Obama's people stay on message. Even as the erstwhile Choomer in Chief seems to hint more and more strongly that drug legalization is inevitable and that it wouldn't be such a bad thing after all, the people President Barack Obama appointed to set the nation's policy on law enforcement and health are saying otherwise.
Police chiefs were told by Gil Kerlikowske, the former drug czar, that calling marijuana "medical" "sends a terrible message" to our nation's youth (a slam delivered in San Francisco of all places). Presumably included among those youth are the kids receiving relief from epileptic seizures by using high CBD strains.
Most recently, it was the chief of the National Institute on Drug Abuse, Dr. Nora Volkow. In an interview with the Washington Post, Volkow posited that a tobacco habit is healthier for kids than marijuana use.
While Volkow (who is, by the way, Leon Trotsky's great-granddaughter) freely admits that alcohol and tobacco kill far more people than cannabis has and will, she also directly contradicted her boss's suggestion that alcohol is more dangerous than cannabis.
Her take: We don't know. And since we don't know, we ought not "risk" a "third legal drug" in America.
Volkow uses a tried-and-true argument: the science on cannabis is incomplete and insufficient, therefore no statements on its safety, efficacy or risk can be made. The argument is perfect, because it is cyclical -- more research is needed to see if marijuana can be legalized; as long as marijuana is illegal, research is hampered -- but Volkow goes ahead and makes a value judgment anyway.
When the Post suggests that cigarettes are worse for a person than cannabis, Volkow goes off.
"Wait a second. . . . Nicotine does not interfere with cognitive ability. So if you are an adolescent and you are smoking marijuana and going to school, it's going to interfere with your capacity to learn. So what is worse, as an adolescent right now? To have basically something that is jeopardizing your development educationally or to smoke a cigarette that, when you are 60 years of age, is going to lead to impaired pulmonary function and perhaps cancer? . . . I would argue that you do not want to mess with your cognitive capacity, that that is a very large price to pay."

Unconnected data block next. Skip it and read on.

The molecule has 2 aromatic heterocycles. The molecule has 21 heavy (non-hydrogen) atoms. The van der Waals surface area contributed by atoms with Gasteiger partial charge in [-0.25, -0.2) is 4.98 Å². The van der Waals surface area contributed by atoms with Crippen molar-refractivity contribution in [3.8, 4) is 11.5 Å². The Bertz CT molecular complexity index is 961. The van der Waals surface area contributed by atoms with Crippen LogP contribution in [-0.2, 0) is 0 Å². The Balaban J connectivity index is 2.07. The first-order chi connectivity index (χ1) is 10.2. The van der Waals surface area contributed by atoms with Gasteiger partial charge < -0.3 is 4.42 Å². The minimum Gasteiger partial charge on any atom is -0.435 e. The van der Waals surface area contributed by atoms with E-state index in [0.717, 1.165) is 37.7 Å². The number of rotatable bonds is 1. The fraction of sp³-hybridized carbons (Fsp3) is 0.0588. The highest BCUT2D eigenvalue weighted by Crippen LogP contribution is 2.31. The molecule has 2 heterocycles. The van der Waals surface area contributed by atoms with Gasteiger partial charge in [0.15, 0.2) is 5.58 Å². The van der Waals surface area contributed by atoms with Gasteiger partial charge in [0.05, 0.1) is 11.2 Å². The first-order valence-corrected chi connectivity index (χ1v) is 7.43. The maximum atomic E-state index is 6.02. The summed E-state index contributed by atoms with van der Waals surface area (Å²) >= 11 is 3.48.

There you have it, straight from the government's mouth: If you're going to smoke anything, smoke a Marlboro -- doctor's orders.
It's a bizarre thing for a doctor to say, especially a doctor who herself admits that 32 percent of people who smoke a cigarette will become addicted, compared to 9 percent of marijuana users who become "dependent."
Keep in mind that there are indeed longitudinal studies that compare the health outcomes of long-term marijuana and tobacco smokers, the most famous of which -- conducted by UCLA's Dr. Donald Tashkin -- found that marijuana use may not harm lung function at all and is not linked to lung cancer.
And also keep in mind the mounting evidence that marijuana use isn't good for a developing brain. Then again, neither are alcohol, mercury, or lead paint chips, all of which are legal.
But that's marijuana legalization for you -- it makes people do and say funny things.